Sunday, May 12, 2019

Marcus Roberts Trio Plays Well with NCCO

NCCO visitors Rodney Jordan, Marcus Roberts, and Jason Marsalis (from the event page for last night’s concert on the NCCO Web site)

Last night in Herbst Theatre, the New Century Chamber Orchestra (NCCO) presented the San Francisco installment of the final concert in its 2018–2019 season. The title of the program was American Masters; and the “designated masters” for the evening were (in order of birth year) George Gershwin, Aaron Copland, Samuel Barber, and Leonard Bernstein. The group was led by Music Director Daniel Hope; and the guest artists for the evening were the members of the Marcus Roberts Trio, bassist Rodney Jordan and drummer Jason Marsalis led by jazz pianist Roberts.

Hope and Roberts have been colleagues at past seasons of the Savannah Music Festival, independently providing classical music and jazz programming for each summer’s season. Recently they prepared a program for “side-by-side” comparison of the classical piano trio, whose traditions reach back to the First Viennese School (Joseph Haydn, Wolfgang Amadeus Mozart, and Ludwig van Beethoven) and the more recent jazz trio repertoire. The idea of a jazz trio seems to have originated in 1937 when pianist Nat King Cole started playing with rhythm provided by guitar (Oscar Moore) and bass (Wesley Price); but it was not long until trios formed with a drummer replacing the guitarist.

As might be guessed, there was significant opposition between the classical and jazz approaches to trio playing. Hope and Roberts agreed that they should work on a more cooperative encounter between classical and jazz worlds. The result last night was a suite of five songs that George Gershwin wrote for Broadway musicals, each given a shared performance by both NCCO and Roberts’ trio. NCCO played from scores arranged by Paul Bateman, structured to allow improvised interjections by the trio.

While this may sound somewhat contrived, the results turned out to be thoroughly engaging. Gershwin tunes lend themselves to any number of differing approaches to arrangement. Indeed, Gershwin himself arranged four of the five songs played last night when he prepared the solo piano compositions in the 1932 publication George Gershwin’s Song Book. Bateman showed a perceptive sensitivity to not only the “chorus” sections, which are often the only familiar part of the song, but also the introductory “verse” portions. (Hershy Kay showed similar sensitivity in the arrangements he made for George Balanchine’s “Who Cares?” ballet; and memories of Patricia McBride dancing to the opening of “The Man I Love” still send chills up my spine.)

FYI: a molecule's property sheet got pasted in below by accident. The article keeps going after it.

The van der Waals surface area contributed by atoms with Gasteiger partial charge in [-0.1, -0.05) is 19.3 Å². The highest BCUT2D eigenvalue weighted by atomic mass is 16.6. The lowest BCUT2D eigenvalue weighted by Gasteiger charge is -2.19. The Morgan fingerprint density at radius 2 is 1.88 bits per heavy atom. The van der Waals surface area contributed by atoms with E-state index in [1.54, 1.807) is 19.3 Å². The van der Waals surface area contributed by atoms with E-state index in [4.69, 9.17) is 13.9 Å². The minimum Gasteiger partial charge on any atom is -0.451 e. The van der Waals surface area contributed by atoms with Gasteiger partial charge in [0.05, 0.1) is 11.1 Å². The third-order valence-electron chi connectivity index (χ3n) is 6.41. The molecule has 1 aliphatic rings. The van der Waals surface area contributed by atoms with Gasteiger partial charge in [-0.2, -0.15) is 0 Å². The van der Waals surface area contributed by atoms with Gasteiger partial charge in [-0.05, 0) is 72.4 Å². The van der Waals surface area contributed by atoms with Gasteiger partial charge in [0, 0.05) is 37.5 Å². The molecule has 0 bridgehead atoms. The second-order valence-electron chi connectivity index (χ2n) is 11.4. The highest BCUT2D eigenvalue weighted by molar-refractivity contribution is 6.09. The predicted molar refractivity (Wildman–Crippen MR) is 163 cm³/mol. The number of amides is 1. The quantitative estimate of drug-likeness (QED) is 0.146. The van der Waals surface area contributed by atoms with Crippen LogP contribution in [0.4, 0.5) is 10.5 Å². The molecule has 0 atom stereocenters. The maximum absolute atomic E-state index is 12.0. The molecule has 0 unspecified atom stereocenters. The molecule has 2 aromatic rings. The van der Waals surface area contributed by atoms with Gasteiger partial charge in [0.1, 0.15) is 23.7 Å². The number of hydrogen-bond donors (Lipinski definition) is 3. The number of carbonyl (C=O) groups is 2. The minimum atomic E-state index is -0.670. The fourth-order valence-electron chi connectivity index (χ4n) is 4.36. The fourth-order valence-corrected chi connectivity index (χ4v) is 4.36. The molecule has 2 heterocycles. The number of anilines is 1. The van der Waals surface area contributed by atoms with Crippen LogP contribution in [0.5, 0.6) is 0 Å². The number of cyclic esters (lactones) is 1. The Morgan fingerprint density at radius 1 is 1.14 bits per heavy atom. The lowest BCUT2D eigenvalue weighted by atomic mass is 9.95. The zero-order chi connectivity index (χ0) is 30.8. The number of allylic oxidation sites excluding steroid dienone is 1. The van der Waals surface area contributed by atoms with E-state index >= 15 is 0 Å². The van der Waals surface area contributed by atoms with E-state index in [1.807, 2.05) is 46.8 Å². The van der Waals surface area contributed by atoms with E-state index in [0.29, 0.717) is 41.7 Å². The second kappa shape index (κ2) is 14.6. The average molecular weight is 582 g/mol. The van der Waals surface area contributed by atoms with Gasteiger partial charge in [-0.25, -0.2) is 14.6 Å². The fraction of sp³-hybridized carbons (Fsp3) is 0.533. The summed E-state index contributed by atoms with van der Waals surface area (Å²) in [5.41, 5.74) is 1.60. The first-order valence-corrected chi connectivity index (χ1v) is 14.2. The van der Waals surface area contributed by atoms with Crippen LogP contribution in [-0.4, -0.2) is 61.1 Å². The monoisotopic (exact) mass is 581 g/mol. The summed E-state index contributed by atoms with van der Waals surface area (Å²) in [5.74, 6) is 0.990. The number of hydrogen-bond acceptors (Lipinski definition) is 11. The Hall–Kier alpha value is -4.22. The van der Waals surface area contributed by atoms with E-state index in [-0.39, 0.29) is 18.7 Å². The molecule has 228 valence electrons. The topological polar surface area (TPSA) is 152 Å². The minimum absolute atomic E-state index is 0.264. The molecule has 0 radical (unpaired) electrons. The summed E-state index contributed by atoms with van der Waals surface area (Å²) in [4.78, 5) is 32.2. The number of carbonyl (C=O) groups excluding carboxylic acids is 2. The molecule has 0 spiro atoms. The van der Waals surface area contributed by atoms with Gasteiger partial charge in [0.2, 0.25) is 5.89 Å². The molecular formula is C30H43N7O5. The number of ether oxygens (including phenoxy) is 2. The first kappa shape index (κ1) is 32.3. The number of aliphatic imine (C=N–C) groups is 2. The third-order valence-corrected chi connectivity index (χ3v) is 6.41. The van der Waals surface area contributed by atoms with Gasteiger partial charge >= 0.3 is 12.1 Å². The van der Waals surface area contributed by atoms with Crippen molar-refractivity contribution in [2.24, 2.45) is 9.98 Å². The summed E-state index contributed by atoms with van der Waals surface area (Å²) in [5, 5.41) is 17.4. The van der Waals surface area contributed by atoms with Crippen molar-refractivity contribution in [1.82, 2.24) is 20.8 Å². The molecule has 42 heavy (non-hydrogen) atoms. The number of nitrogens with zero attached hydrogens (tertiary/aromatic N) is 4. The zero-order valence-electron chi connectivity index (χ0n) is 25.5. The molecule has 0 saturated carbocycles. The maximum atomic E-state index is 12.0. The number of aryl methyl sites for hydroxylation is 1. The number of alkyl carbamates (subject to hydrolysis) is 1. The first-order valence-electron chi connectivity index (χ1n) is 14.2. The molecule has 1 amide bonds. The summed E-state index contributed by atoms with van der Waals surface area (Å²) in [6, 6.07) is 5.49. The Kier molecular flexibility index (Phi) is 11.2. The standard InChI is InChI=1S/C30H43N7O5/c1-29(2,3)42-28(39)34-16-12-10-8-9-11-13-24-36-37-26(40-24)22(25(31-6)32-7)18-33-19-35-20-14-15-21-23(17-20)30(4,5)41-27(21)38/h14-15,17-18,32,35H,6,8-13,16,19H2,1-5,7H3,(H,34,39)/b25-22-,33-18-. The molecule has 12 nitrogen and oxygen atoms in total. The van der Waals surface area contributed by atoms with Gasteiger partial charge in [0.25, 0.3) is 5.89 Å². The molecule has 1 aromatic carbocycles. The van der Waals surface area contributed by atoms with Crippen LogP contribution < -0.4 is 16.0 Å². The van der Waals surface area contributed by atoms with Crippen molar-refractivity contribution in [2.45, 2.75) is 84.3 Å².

Roberts’ keyboard improvisations were, to say the least, prodigious. His embellishments were rich without ever coming off as excessively florid. There was even one overwhelming flood of notes that seemed to reflect all the way back to the 1908 “Ondine” movement from Maurice Ravel’s Gaspard de la nuit suite. It was also a delight to see NCCO bass player Anthony Manzo positively glowing at the improvised inventiveness coming from Jordan’s bass work. Marsalis was not quite as prominent; but, even when he was primarily supportive, the variety of his instruments brought a freshness to even the most familiar passages.

Bateman was also responsible for two other arrangements performed during the first half of the program. The first of these involved six of the ten songs in Copland’s Old American Songs collection. These were originally scored for voice and piano but are more frequently performed these days with orchestra accompaniment.

Hope observed that Copland felt that these songs could be arranged for other combinations of performers, and Bateman’s settings were definitely up to snuff. All six of the selections tended to prioritize the tune over the words (meaning that songs like “The Dodger” and “I Bought Me a Cat,” complete with sound effects, were not included). This allowed Hope to focus on the themes themselves without ever worrying about trying to evoke “vocal effects.”

Less satisfying were the arrangements of six of Bernstein’s songs for West Side Story. These were pieces that thrived on Stephen Sondheim’s cleverly imaginative words and Bernstein’s extroverted sonorities at their brassiest. Nevertheless, there is a “familiarity factor” to that music that always seems to register well with audiences.

Still, the juxtaposition of Bernstein and Gershwin left me wondering about the endurance of American musical theater. The Gershwin shows are now around a century old. They tend not to get many revival performances, but their songs are still very much with us. How strong will the memory of West Side Story be when it reaches its centennial at the middle of this century?

The one selection that did not require arrangement has definitely established its staying power. This was Samuel Barber’s “Adagio for Strings.” This was originally written as the middle movement of a string quartet. However, that movement was rearranged by Barber for string ensemble when encouraged to do so by Arturo Toscanini. Since that time it has been played with almost reliable regularity at Presidential funerals and has established a reputation for consummate tragedy realized through music.

Fortunately, NCCO knew better than to overplay such clearly evident emotional connotations. They let the music speak for itself, allowing the uncanny length of the thematic line to weave itself into richer and richer polyphonic settings while rising in both pitch and dynamic levels. There is a sense of transcendent achievement at the peak of climax, but that sense quickly recedes to the quietude with which the Adagio began. Toscanini clearly had the right instincts, and Barber knew how to deliver. Last night’s reading by NCCO could not have been a more compelling account of how Barber responded to Toscanini.

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